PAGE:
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  #2581110 8-Oct-2020 10:33
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networkn:

 

You can't point at other places who have legalized it, as a justification of legalization, and then when people point out the issues that exist as a result of legalization in those places, say NZ isn't the same.

 

 

You really can say it's not the same, if it is not the same. 

 

For example in the NZ laws the absolute number of outlets is regulated by population. This means the issue you talk about is somewhat mitigated. In all likelihood (I have no data to back this up as the exact number of tinny houses isn't known) this would mean significantly less cannabis outlets than exist in NZ today.


Handle9

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  #2581114 8-Oct-2020 10:38
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networkn:

 

Sidestep:

 

California hasn't managed to do that.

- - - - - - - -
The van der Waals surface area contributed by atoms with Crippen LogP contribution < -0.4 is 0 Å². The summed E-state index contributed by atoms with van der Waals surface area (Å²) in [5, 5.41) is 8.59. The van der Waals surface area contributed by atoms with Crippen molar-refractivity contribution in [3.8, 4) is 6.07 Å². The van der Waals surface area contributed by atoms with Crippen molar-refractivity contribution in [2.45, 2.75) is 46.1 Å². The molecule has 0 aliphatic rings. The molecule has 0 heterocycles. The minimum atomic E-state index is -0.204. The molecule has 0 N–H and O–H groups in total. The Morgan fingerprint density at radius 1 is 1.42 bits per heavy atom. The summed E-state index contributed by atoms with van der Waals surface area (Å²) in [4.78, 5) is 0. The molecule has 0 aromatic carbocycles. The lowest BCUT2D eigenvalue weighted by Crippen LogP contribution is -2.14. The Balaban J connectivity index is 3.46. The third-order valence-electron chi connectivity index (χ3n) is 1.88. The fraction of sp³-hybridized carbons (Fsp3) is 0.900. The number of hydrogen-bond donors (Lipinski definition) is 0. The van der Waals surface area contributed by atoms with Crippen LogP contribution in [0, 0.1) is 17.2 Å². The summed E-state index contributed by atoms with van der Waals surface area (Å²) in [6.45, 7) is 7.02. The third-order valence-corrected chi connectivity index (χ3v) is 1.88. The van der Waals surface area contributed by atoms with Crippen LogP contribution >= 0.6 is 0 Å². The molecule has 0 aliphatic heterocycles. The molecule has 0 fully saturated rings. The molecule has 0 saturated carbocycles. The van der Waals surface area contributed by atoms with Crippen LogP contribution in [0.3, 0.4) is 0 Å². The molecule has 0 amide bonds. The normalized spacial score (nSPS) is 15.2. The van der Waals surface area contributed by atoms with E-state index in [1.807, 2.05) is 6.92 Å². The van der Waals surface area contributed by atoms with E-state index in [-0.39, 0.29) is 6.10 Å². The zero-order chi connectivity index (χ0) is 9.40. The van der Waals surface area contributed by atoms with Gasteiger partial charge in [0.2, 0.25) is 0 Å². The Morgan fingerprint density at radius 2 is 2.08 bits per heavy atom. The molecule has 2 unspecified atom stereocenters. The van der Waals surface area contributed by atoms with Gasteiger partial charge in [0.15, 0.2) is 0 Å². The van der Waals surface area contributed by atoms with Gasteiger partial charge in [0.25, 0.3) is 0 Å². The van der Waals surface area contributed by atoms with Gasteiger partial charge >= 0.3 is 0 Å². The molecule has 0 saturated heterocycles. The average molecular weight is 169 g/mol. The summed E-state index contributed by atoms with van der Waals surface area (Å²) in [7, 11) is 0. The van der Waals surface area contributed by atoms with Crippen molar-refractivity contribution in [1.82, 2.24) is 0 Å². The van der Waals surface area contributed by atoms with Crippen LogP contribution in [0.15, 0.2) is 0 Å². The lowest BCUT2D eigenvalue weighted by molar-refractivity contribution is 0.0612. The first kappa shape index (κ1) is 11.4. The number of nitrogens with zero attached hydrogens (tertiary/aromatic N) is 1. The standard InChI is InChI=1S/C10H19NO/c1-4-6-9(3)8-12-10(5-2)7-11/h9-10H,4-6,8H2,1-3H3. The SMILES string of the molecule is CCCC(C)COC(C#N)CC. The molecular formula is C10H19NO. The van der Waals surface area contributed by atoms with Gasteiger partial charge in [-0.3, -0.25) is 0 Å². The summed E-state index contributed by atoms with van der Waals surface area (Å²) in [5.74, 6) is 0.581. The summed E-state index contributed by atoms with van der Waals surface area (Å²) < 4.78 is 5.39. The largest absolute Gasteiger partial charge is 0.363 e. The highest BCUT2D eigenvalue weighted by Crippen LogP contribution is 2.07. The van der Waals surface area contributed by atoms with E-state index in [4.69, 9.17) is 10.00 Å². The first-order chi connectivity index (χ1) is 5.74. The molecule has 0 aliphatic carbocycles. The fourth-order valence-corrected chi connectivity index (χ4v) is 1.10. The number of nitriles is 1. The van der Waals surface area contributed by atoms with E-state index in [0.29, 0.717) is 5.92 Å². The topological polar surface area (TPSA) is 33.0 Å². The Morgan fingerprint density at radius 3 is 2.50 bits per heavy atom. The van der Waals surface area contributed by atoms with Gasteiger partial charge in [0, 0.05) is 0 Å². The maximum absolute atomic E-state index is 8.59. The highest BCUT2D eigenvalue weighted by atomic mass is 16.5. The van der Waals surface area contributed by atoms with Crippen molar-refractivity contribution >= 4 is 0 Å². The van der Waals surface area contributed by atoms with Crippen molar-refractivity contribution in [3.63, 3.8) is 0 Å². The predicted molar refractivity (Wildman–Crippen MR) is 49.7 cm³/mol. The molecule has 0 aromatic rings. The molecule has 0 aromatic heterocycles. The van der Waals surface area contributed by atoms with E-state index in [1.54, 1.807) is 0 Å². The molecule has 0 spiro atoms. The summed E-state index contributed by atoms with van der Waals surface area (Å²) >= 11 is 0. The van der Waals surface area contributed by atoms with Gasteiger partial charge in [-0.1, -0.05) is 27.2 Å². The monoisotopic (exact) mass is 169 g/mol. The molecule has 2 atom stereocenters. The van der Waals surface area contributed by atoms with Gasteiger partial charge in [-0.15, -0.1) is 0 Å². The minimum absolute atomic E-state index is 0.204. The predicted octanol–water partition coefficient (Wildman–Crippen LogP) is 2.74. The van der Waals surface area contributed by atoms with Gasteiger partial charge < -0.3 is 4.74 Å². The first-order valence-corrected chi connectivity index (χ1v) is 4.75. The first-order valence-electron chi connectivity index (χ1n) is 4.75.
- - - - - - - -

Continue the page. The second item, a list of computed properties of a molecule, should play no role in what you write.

If you think based on what the current Government has (not) done well in the past 3 years, they will implement this particular thing well, then I really do have a bridge to sell you :)

 

 

What are your specific concerns with the legislation? 


gzt

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  #2581276 8-Oct-2020 12:22
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Interesting opinion here:

Stuff - Opinion contributor: Just imagine the bill was drafted by people who deeply mistrust business and commerce, who hate advertising, who are not all that keen on cannabis consumption in any case, and whose ideal cannabis operation would be a small non-profit community-based cooperative that employs people from underprivileged communities. Any provisions you might imagine would be drafted by that kind of group will not be far from how the bill really looks.

If the restrictions can be used to develop the industry in a more sustainable way than elsewhere that's probably a good thing. Pretty hard to do I imagine, looks like there is some intention tho.

networkn
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  #2582743 11-Oct-2020 21:12
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Fred99:

 

You should probably leave this discussion if that's the best you can do.  That's just stupid / ignorant. 

 

 

No, it's not. What do you think happens with criminals when they can't gain income from Cannabis? They just disband and go and earn a honest days living? Of course not, most of these things are run like businesses. They will look for other sources of income.